Smithsonian–Roosevelt African Expedition

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Smithsonian–Roosevelt African Expedition
Smithsonian Institution Archives - SIA2009-1371.jpg
Participants in the expedition. Smithsonian Institution Archives
ParticipantsTheodore Roosevelt;
R. J. Cunninghame;
Frederick Selous;
Kermit Roosevelt;
Edgar Alexander Mearns;
Edmund Heller;
John Alden Loring.

The Smithsonian–Roosevelt African Expedition was an expedition to Africa led by outgoing American president Theodore Roosevelt and outfitted by the Smithsonian Institution.[1] Its purpose was to collect specimens for the Smithsonian's new Natural History museum, now known as the National Museum of Natural History. The expedition collected around 11,400 animal specimens which took Smithsonian naturalists eight years to catalog.[2] Following the expedition, Roosevelt chronicled it in his book African Game Trails.

Participants and resources[edit]

The group, led by the legendary hunter-tracker R. J. Cunninghame, included scientists from the Smithsonian and was joined from time to time by Frederick Selous, the famous big game hunter and explorer. Among other items, Roosevelt brought with him four tons of salt for preserving animal hides, a lucky rabbit's foot given to him by boxer John L. Sullivan, a Holland & Holland double rifle in .500/450 donated by a group of 56 admiring Britons, a Winchester 1895 rifle in .405 Winchester, an Army (M1903) Springfield in .30-06 caliber stocked and sighted for him, Maxim silencers for the Winchester and Springfield rifles[3], a Fox No. 12 shotgun, and the famous Pigskin Library, a collection of classics bound in pig leather and transported in a single reinforced trunk. Participants on the Expedition included Roosevelt's son, Kermit, Edgar Alexander Mearns, Edmund Heller, and John Alden Loring.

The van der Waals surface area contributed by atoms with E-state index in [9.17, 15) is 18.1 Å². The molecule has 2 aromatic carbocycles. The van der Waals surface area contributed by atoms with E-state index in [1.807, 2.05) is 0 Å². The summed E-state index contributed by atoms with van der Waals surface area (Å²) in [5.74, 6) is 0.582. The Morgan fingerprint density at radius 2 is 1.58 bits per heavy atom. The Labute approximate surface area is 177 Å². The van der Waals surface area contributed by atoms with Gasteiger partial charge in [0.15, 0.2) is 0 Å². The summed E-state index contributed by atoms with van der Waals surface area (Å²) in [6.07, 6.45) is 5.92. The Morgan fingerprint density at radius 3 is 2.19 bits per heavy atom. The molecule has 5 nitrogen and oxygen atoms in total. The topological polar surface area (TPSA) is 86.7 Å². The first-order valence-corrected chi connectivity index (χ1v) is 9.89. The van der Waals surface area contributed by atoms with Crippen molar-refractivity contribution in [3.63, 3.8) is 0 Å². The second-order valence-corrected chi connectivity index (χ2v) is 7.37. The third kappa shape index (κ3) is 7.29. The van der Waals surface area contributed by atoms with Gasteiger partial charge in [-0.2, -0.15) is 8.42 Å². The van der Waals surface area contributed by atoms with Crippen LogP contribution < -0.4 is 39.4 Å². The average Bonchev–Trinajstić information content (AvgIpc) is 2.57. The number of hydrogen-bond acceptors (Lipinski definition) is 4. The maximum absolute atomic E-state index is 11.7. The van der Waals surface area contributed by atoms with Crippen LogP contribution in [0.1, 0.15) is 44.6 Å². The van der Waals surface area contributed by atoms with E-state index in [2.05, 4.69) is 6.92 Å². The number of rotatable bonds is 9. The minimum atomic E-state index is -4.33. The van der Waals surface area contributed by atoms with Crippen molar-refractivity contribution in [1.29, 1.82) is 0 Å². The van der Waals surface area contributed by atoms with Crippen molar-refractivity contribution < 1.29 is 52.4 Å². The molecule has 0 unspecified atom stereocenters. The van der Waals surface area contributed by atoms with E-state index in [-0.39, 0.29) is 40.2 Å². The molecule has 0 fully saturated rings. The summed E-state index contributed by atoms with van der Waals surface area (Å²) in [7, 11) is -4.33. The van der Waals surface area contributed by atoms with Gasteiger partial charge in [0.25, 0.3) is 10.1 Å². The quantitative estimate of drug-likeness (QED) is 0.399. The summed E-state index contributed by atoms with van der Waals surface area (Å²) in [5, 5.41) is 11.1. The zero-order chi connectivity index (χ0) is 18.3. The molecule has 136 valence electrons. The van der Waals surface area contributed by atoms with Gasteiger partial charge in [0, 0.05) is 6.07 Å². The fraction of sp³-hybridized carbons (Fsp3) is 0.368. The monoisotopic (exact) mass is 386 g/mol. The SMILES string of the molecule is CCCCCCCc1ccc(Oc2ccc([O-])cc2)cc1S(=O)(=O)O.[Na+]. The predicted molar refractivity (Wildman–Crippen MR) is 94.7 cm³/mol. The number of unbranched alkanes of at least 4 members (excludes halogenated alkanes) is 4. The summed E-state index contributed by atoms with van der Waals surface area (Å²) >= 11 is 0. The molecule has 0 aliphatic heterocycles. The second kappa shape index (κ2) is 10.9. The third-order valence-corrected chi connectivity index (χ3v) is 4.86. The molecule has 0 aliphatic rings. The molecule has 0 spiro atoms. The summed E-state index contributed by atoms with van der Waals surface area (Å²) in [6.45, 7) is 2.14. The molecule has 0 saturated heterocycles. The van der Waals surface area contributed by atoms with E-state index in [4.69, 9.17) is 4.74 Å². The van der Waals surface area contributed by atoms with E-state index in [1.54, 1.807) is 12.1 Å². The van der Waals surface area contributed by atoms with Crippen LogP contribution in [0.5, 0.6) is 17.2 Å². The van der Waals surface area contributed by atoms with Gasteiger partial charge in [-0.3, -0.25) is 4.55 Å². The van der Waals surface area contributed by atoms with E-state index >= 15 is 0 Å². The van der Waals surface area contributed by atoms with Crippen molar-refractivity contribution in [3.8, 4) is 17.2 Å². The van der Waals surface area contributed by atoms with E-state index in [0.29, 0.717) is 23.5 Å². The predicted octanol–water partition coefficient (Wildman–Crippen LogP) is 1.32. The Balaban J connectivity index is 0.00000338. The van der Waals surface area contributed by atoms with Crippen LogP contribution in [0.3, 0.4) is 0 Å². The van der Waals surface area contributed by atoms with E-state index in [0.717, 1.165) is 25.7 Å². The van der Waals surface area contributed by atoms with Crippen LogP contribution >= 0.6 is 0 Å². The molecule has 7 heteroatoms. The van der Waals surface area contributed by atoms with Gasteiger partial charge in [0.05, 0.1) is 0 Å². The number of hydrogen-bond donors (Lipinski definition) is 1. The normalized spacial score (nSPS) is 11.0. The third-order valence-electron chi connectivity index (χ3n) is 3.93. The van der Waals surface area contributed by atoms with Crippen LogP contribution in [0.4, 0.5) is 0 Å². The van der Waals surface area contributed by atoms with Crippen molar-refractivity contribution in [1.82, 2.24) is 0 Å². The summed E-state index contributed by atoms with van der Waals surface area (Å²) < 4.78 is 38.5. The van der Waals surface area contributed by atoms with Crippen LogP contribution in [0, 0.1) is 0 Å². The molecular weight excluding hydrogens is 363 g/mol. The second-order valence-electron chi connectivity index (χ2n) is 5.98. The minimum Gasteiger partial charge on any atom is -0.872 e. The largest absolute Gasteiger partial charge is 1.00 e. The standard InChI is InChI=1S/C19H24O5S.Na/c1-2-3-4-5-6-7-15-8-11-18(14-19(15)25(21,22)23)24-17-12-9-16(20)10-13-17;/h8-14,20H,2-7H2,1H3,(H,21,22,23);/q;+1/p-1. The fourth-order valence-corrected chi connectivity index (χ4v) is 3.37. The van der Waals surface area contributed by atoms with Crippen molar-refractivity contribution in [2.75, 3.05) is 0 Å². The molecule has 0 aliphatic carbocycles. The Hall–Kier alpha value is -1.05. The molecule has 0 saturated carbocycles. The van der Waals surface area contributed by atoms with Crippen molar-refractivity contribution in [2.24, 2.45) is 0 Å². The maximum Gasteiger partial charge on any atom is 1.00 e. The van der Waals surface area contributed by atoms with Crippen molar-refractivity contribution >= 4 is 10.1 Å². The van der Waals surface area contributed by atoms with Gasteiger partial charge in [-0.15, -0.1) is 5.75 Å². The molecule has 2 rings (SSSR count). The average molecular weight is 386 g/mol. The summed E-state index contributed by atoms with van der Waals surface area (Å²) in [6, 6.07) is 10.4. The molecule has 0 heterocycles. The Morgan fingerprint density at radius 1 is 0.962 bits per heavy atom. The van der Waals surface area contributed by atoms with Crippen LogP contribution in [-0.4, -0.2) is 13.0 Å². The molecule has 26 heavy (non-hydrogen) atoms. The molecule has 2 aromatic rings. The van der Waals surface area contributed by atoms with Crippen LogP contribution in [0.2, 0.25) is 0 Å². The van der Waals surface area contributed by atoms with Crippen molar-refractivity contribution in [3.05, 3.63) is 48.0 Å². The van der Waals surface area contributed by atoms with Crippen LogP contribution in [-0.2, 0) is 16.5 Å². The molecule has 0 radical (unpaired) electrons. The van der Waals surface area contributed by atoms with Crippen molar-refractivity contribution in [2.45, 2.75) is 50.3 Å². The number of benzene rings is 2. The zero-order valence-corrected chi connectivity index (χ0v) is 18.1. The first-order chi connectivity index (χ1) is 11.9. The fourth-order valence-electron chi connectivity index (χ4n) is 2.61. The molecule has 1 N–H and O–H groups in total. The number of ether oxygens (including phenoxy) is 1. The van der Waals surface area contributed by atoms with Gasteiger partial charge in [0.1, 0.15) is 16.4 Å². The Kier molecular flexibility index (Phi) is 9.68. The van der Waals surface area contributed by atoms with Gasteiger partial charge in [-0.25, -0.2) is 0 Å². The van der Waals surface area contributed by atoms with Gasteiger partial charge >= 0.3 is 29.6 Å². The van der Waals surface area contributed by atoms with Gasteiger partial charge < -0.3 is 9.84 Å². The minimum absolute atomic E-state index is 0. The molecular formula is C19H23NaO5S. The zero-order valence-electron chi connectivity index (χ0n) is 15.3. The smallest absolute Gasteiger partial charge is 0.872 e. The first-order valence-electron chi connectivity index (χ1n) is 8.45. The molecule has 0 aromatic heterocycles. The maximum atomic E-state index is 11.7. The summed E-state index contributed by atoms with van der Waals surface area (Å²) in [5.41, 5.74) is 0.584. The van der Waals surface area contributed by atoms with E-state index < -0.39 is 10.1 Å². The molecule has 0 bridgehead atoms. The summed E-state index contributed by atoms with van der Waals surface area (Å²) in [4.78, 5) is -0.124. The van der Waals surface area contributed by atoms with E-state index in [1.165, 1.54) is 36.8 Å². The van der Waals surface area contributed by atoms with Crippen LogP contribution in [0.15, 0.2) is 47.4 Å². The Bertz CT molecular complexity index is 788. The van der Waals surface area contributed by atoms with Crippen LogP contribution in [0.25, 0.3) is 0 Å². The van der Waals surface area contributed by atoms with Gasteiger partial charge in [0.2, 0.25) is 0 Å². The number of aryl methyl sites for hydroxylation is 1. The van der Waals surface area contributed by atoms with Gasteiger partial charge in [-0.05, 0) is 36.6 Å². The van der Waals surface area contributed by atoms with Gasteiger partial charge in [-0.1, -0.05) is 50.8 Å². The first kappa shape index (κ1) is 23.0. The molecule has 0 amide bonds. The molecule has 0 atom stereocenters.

Timeline and route[edit]

Map of the route taken by the party. From the Edmund Heller Papers, Smithsonian Institution Archives.

The party set sail from New York City on the steamer Hamburg on March 23, 1909, shortly after the end of Roosevelt's presidency on March 4.[2] The party landed in Mombasa, British East Africa (now Kenya), traveled to the Belgian Congo (now Democratic Republic of the Congo) before following the Nile to Khartoum in modern Sudan. Financed by Andrew Carnegie and by his own proposed writings, Roosevelt's party hunted for specimens for the Smithsonian Institution and for the American Museum of Natural History in New York.[4]


Roosevelt and his companions killed or trapped approximately 11,397[4] animals. According to Theodore Roosevelt’s own tally, the figure included about four thousand birds, two thousand reptiles and amphibians, five hundred fish, and 4,897 mammals (other sources put this figure at 5,103). Add to this marine, land and freshwater shells, crabs, beetles and other invertebrates, not to mention several thousand plants, and the number of natural history specimens totals 23,151.[4] A separate collection was made of ethnographic objects. The material took eight years to catalogue. The larger animals shot by Theodore and Kermit Roosevelt are listed on pages 457 to 459 of his book African Game Trails. The total is 512, of which 43 are birds. The number of big game animals killed, was 17 lion, 3 leopard, 7 cheetah, 9 hyena, 11 elephant, 10 buffalo, 11 (now very rare) black rhino and 9 White rhino. Most of the 469 larger non big game mammals included 37 species and subspecies of antelopes. The expedition consumed 262 of the animals which were required to provide fresh meat for the large number of porters employed to service the expedition. Tons of salted animals and their skins were shipped to Washington, D.C.; the quantity took years to mount, and the Smithsonian shared many duplicate animals with other museums. Regarding the large number of animals taken, Roosevelt said, "I can be condemned only if the existence of the National Museum, the American Museum of Natural History, and all similar zoological institutions are to be condemned."[5] Some context when considering whether the quantity of animals taken was excessive is that the animals were gathered over a period of ten months and were procured over an area that ranged from Mombasa through Kenya, to Uganda and the Southern Sudan—a distance traveled, with side trips, of several thousand kilometers. The diversity of larger mammal species collected was such that few individuals of any species were shot in any given area, and the large mammals collected had a negligible impact on the great herds of game that roamed East Africa at that time. Apologists for the Roosevelts have pointed out that the number of each big game species shot was very modest by the standards of the time: many white hunters of that period, for example, such as Karamoja Bell, had killed over 1,000 elephants each, while the Roosevelts between them killed just eleven. In making this comparison it has to be remembered that the white hunters weren’t collecting specimens for museums, but were employed by landowners to clear animals from land they wanted to use for plantations.